One of Britain’s iconic views saved: Plan to build sea wall to defend Sussex cliffs with picturesque Napoleonic-era coastguard cottages is approved
- Coastguard cottages at Cuckmere Haven, East Sussex, were built 200 years ago
- But for decades they have been under threat from rising coastal erosion
- Now South Downs National Park Authority approved plans for a new sea wall
An iconic view of a beauty spot described by Dame Judy Dench as ‘the essence of our country’ has been saved.
For more than 200 years the coastguard cottages at Cuckmere Haven, East Sussex, have perched on a clifftop overlooking the English Channel.
Built during the Napoleonic era the cottages attract millions of visitors each year and are known the world over after featuring in countless feature films, pop videos and TV programmes.
But for decades they have been under threat from rising coastal erosion and, despite the construction of a sea wall 80 years ago, the buildings are slowly being undermined by the sea.
Now planners have thrown the historic cottages a lifeline after passing ambitious plans to build new sea defences.
South Downs National Park Authority approved plans for a new wall which will surround the cliff face below the cottages and aims to provide protection for at least 85 years.
For more than 200 years the coastguard cottages at Cuckmere Haven, East Sussex, have perched on a clifftop overlooking the English Channel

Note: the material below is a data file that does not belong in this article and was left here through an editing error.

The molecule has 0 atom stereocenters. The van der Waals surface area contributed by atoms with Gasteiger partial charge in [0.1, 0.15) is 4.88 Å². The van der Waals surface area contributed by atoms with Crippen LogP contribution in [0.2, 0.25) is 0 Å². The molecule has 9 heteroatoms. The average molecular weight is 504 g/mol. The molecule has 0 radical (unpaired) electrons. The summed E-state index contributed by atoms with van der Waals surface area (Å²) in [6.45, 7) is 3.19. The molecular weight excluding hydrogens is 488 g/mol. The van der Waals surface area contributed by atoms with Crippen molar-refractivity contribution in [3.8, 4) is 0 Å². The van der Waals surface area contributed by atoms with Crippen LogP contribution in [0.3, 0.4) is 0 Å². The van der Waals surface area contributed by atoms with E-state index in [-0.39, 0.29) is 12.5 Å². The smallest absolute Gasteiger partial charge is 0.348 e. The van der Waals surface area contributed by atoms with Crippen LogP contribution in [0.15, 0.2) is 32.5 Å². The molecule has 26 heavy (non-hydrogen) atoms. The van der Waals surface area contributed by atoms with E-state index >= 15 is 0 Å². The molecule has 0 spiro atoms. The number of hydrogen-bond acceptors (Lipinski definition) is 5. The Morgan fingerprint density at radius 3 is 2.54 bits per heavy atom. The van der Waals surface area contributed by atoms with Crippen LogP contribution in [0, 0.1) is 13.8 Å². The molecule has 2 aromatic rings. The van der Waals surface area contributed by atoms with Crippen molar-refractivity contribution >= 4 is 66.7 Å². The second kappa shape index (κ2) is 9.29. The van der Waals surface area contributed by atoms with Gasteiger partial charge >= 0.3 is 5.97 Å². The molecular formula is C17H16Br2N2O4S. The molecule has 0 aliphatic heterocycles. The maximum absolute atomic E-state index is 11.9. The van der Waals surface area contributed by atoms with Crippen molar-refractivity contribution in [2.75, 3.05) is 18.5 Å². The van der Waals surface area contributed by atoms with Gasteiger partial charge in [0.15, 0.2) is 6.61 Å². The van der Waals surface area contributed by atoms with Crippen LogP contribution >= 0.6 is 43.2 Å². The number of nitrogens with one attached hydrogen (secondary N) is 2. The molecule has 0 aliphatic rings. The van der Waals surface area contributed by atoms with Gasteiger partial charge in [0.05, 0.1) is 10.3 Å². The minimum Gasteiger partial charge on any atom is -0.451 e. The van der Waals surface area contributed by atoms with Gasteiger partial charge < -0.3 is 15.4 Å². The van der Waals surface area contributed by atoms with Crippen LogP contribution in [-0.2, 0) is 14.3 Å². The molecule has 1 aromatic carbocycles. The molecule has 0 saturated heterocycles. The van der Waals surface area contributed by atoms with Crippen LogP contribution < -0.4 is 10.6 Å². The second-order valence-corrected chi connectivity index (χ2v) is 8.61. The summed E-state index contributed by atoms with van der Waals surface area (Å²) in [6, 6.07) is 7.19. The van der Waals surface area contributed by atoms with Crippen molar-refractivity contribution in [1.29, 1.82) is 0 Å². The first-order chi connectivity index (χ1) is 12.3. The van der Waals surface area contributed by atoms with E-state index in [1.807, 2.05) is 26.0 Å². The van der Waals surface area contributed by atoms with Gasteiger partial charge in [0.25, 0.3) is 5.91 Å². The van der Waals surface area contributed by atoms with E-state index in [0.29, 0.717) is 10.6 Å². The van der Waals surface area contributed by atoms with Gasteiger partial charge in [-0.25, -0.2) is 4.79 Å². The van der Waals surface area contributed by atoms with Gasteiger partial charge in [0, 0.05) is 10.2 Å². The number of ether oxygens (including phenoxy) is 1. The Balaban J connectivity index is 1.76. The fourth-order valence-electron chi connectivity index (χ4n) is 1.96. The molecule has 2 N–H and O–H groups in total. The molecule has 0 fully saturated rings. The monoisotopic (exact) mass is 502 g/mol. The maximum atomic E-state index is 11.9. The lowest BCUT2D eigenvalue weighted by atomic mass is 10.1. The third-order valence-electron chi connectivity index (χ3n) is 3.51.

Built during the Napoleonic era the cottages attract millions of visitors each year and are known the world over after featuring in countless feature films, pop videos and TV programmes
The old sea wall was built by Canadian soldiers in 1947 after the cottages had been used to billet troops. It has now largely collapsed due to erosion by the sea and storm damage.
The decision sparked joy among campaigners, who include Dame Judi Dench and film director Jessica Swale, who launched a charity, Cuckmere Haven SOS, to help fund the plans.
The scheme had been under threat after a series of objections from environmentalists, including Natural England and Friends of the Earth, who claimed a new sea wall would increase erosion further along the coast.
But now the tiny hamlet, that featured in dozens of films and TV shows including Blithe Spirit, Atonement, Harry Potter and the Goblet of Fire and Summerland, is set to be saved.
Dame Judi, who filmed Blithe Spirit at Cuckmere Haven last year (2020), said: ‘It is the one place I know that if you were to sum up the essence of our country I would have no doubt in recommending it to other people. At all costs it must be preserved.’
The old sea wall was built by Canadian soldiers in 1947 after the cottages had been used to billet troops. It has now largely collapsed due to erosion by the sea and storm damage
A spokesman for Cuckmere Haven SOS said they were ‘very pleased’ with the decision.
He said: ‘We look forward to working with the South Downs National Park and others on safeguarding this iconic landscape for the future.’